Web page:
(1) Comments | Posted December 7, 2012 | 4:15 PM

By Nora Lyons

It is no secret that The New York Public Library has a hearty appreciation for food. Our current exhibition, Lunch Hour NYC, contains a healthy dose of material about the quintessential mid-day meal -- including...

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Race and American Politics

(1) Comments | Posted November 29, 2012 | 3:44 PM

It's been just over three weeks since voters took to the polls, but here at the Library, one of the issues we've been discussing is how race played a role in this year's election and the future of American politics.

Although, many of the Schomburg Center's Junior...

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Elephant-Shaped Buildings and Other Curiosities: NYPL's Map Librarian Talks About Making Historical Geography a Part of the Internet

(0) Comments | Posted July 26, 2012 | 1:32 PM

By Matt Knutzen, Geospatial Librarian - The New York Public Library

One hundred years ago, a building-sized elephant stood across the street from the Coney Island Cyclone. The "elephant bazaar," which once occupied the area on the North side of Surf Avenue, was an exciting discovery for The New York...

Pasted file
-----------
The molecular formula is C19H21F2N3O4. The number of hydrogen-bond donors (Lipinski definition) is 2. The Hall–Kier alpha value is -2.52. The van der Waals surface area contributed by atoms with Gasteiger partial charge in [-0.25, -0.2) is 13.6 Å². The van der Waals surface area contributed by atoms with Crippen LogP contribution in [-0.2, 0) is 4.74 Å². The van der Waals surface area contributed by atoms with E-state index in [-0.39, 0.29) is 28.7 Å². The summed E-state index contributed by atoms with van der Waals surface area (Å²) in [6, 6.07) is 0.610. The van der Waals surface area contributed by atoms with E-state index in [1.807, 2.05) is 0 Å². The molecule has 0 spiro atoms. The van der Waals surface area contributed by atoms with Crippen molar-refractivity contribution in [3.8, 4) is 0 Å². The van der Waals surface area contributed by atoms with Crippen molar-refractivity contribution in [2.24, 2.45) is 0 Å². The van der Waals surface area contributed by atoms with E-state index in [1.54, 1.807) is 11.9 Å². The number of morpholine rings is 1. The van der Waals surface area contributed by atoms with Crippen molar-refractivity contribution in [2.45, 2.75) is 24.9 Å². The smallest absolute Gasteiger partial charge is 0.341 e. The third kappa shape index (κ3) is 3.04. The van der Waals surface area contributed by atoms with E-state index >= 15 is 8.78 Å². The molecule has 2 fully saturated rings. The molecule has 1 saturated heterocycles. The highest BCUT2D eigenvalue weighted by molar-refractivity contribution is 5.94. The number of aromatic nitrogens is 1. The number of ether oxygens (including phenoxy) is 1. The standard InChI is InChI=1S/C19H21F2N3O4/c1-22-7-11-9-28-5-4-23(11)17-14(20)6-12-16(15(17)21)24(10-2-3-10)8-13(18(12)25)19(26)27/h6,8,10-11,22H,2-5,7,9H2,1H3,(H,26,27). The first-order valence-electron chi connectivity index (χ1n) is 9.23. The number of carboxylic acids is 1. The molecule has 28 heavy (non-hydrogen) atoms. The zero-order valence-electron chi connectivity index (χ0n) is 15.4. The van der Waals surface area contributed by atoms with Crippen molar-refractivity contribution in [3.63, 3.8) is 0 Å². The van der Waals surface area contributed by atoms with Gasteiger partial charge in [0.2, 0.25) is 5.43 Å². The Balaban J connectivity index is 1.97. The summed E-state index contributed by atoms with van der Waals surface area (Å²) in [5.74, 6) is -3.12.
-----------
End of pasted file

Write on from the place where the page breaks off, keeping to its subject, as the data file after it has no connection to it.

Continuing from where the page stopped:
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Preserving a Hero's Legacy

(0) Comments | Posted July 26, 2012 | 11:23 AM

By Angela Montefinise

2012-07-26-vito09.jpg

Image courtesy of HBO

Vito Russo never accepted injustice, even as a child.

When the legendary activist and pioneer in the at-times brutal fight for gay rights was just a young boy growing up on the rough streets of East Harlem...

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The Lunch Box: A Cultural Icon

(0) Comments | Posted July 12, 2012 | 1:36 PM

By Amy Geduldig

2012-07-12-800pxLunch_boxes.jpg

The lunch box. In the 1980s it was a revered cultural icon that marked your status in the upper echelons of elementary school society. Square, tin replicas of Rainbow Brite or The Dukes of Hazzard decorated school cafeterias nationwide and were...

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NYPL Embraces the Future of Libraries - Today

(1) Comments | Posted April 10, 2012 | 1:37 PM

Your Questions Answered

By Anthony Marx
President, The New York Public Library

The ground under all libraries is shifting. From financial uncertainties to the challenges of guaranteeing digital access for all, the country's largest circulating library has no choice but to change. We must also preserve our position...

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Doodle 4 Google... And for the Future

(0) Comments | Posted March 16, 2012 | 3:49 PM

By Angela Montefinise

Be creative, draw a doodle, and you could see your artwork end up on Google!